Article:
Rodney Walker sees son Chip, Sandy Creek grow up

One was his son Chip, the head football coach at Sandy Creek. The other was the football program that Rodney Walker turned into a winner in 1999 and coached until 2005, before giving way to his son.

The father, a 290-game winner who is winding down his career as head coach at his alma mater, Mary Persons, had a night off, and he acknowledges this date has been on his calendar for months.

Sandy Creek, the 2009 Class AAAA champion, defeated seventh-ranked Eastside 30-10 in a key Region 4-AAA game.

“As long as I’ve been coaching, last year was the biggest thrill I’ve ever had,’’ Walker said, meaning watching his son and Sandy Creek win a state title. “That ranks No. 1.’’

When Rodney Walker came to Sandy Creek, it was an eight-year-old school that had never made the state playoffs. Walker didn’t want the job for its potential to win big. He already had that at Peach County, which had just gone to the state finals.

Walker wanted to be semi-retired from teaching and still coach. Peach County would not allow it. Sandy Creek, eager to secure a proven winner, gave it to him.

Chip Walker, who was the quarterbacks coach at Mary Persons, called his father and asked for a job.

“I didn’t hire him because he was a good football coach,’’ Rodney joked. “I hired him because he had my two grandsons.’’

They were pre-schoolers at the time. Chip figured Sandy Creek and rural Fayette County represented a good school and community to raise a family. Rodney made Chip his offensive coordinator.

Only problem was that Chip’s speciality was the wishbone, which he ran as a high school and college quarterback. Rodney wanted to keep using what worked at Peach County, which was the I formation. So Chip studied his father’s offense and spent countless hours meeting with Rance Gillespie, who had been Rodney’s offensive coordinator.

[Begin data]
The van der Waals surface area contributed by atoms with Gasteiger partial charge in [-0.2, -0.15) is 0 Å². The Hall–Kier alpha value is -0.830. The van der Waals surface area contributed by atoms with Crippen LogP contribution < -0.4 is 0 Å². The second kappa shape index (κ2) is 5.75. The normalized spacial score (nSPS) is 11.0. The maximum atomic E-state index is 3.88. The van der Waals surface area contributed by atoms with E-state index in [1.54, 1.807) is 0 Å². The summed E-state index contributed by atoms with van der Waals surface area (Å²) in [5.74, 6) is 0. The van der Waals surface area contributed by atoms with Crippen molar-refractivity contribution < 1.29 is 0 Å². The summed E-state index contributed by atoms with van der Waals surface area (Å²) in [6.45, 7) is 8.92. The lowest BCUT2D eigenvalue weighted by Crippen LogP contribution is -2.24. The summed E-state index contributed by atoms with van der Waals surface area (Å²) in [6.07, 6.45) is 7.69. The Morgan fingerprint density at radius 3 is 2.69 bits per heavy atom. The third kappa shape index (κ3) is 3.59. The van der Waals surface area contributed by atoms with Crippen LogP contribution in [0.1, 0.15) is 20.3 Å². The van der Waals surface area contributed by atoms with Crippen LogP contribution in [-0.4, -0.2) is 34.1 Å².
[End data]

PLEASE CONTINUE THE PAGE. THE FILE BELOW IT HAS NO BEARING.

Meanwhile, what Rodney found at his new job surprised him. He didn’t expect great athletes or community support, but got both in abundance.

“You see that building there,’’ he said, pointing to the field house. “We got that my second year. Everything we asked for, they did everything they could. It was a gold mine.’’

Rodney watched film and was stunned at the talent he saw. One of the players who jumped out at him was Kedric Golston, a sophomore. He would wind up in the NFL. Walker was suddenly confident, almost cocky, when he introduced himself to the team in the school library.

“I told them I’ve been in the playoffs 18 straight years, and I’m fixing to make it 19,’’ he said. “They looked at me like I was crazy. But you tell there were some kind of football players here.’’

Sandy Creek made the playoffs under Rodney Walker every year but one, when Golston was injured in a car accident.

Golston and three others who have played for the Walkers have played in the NFL, and they keep in touch with the program. Calvin Johnson does a football camp at the school each summer. Andrew Gardner ate with the team during its pregame meal last week. Golston brought his wife and three kids to one of the team’s summer workouts.

Chip Walker and several holdovers from Rodney Walker’s staff are the ones who saw the dream through to a state title, the first for a Fayette County school.

“We’ve had a lot of talent, let’s be honest,’’ Chip Walker said. “We had a plan and put it in place. If you look at Daddy’s track record, he’s gone to so many places and turned it around because he had a plan about what he thinks you should do. All the pieces were there.’’

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